Dater X: Not Guilty

I’m taking a week off from writing about The Big Easy. Long story short: he is officially my boyfriend, and I’d like to give that newness a little time and a little room to grow. We’ll talk about him more in the future, to be sure. But this week, a very different kind of man occupied a lot of my time and my thoughts, and I’m going to do my best to share those thoughts with you here.

Three years ago, my sister was out with a group of acquaintances from work, and when last call rolled around, one of the guys suggested that the entire group return to his place to keep drinking and play some video games. Several people agreed that this sounded like a good idea, but by the time they got back to his apartment, it was just my sister and him. As a sociable gal – who, admittedly, likes to drink – my sister rolled with the change in plans. And a little later in the night, when the guy tried to kiss her, she told him no. He persisted. She told him no again. He pinned her down, choked her, and tried to rape her. Little Sis X is no slouch athletically, so she fought the guy off; when he stumbled off and passed out, thwarted and mumbling, she called a friend of mine for help.

My friend, a former journalist who worked the crime beat in a famously dangerous city and was so troubled by what he saw there that he enrolled in the police academy and became a detective, eventually located my sister, who had no idea where she was (they’d taken a cab to the guy’s place). Lurching down the street at sunrise in torn clothes, with a black eye and a fat lip, plus fingerprint-shaped bruises blooming around her neck, he convinced her to let him drive her to the police station, then the hospital, where she called me.

We ended up spending 12 hours in that hospital, my sister and I. I rented a car on the fly and took off; when I got there, my friend the detective had already seen her through triage, and I walked into the Emergency Room to find him with my precious little sister huddled up beside him, a welt on her forehead from the guy’s fist, the butterfly shape of his hand marking the thin skin on her throat, her voice raspy from having her windpipe crushed, her face streaked with what little was left of last night’s mascara and, as soon as she saw me, fresh tears.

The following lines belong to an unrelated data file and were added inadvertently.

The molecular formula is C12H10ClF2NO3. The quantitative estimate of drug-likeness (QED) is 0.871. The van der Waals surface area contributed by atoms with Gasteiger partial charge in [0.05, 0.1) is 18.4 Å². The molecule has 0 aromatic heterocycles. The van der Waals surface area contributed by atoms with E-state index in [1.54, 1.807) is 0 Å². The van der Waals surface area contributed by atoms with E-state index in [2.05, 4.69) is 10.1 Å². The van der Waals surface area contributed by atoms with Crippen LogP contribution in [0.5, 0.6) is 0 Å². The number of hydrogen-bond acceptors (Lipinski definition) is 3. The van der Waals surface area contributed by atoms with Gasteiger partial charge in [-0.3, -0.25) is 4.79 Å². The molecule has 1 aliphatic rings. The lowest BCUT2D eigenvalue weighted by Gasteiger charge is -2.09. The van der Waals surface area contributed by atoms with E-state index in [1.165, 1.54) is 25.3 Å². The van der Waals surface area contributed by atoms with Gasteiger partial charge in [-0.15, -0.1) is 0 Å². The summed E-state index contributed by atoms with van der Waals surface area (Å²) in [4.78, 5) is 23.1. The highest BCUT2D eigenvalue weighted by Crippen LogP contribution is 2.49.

We waited for her to be called, and when she was, the orderly put her in a neck brace to be sure she didn’t further traumatize her throat and spine. They photographed the defensive bruises on the outsides of her forearms, exactly where you’d expect to find them on a person who fended off blows to her face, ducking her head beneath the “X” of her arms. Her lower lip sat stubbornly over her teeth like an enormous purple thumb. Her eye swelled nearly shut, a sunset of color streaking the socket from cheekbone to eyebrow. While my sister did not disclose any details about the attempted rape to me, she explained that the guy had tried to force her to be more intimate with him than she wanted to be, and that she said no.

Anyone who saw her that day would have known that she said no.

Two days later, after I had returned home, my shell-shocked sister asked my mom to come see her, and Mama X took her to SVU to file a full report on the attack, this time including the attempted rape. By then, it was too late for a rape kit, but her bruises were still significant. The detectives took more photos.

An assistant district attorney was assigned to the case, and interviewed my sister and my detective friend. I was never contacted by that attorney for testimony, and the case languished; two more A.D.A.s were assigned to the case in succession, and I still was not contact to give testimony. Finally, this week, yet another A.D.A. called me from an “Unknown” number to ask me just what the hell had happened to my sister that night three years ago. I retold the story as best I could. My phone had been lost and replaced in the intervening three years and so had my sister’s, which meant that our texts and calls from that day, as well as the photos I’d taken in the hospital while we waited (and waited) for a turn in the CT scanner so that her neck brace could come off – photos that documented the way that the bruises spread across her face and neck and arms like autumn over a New England hillside – were lost.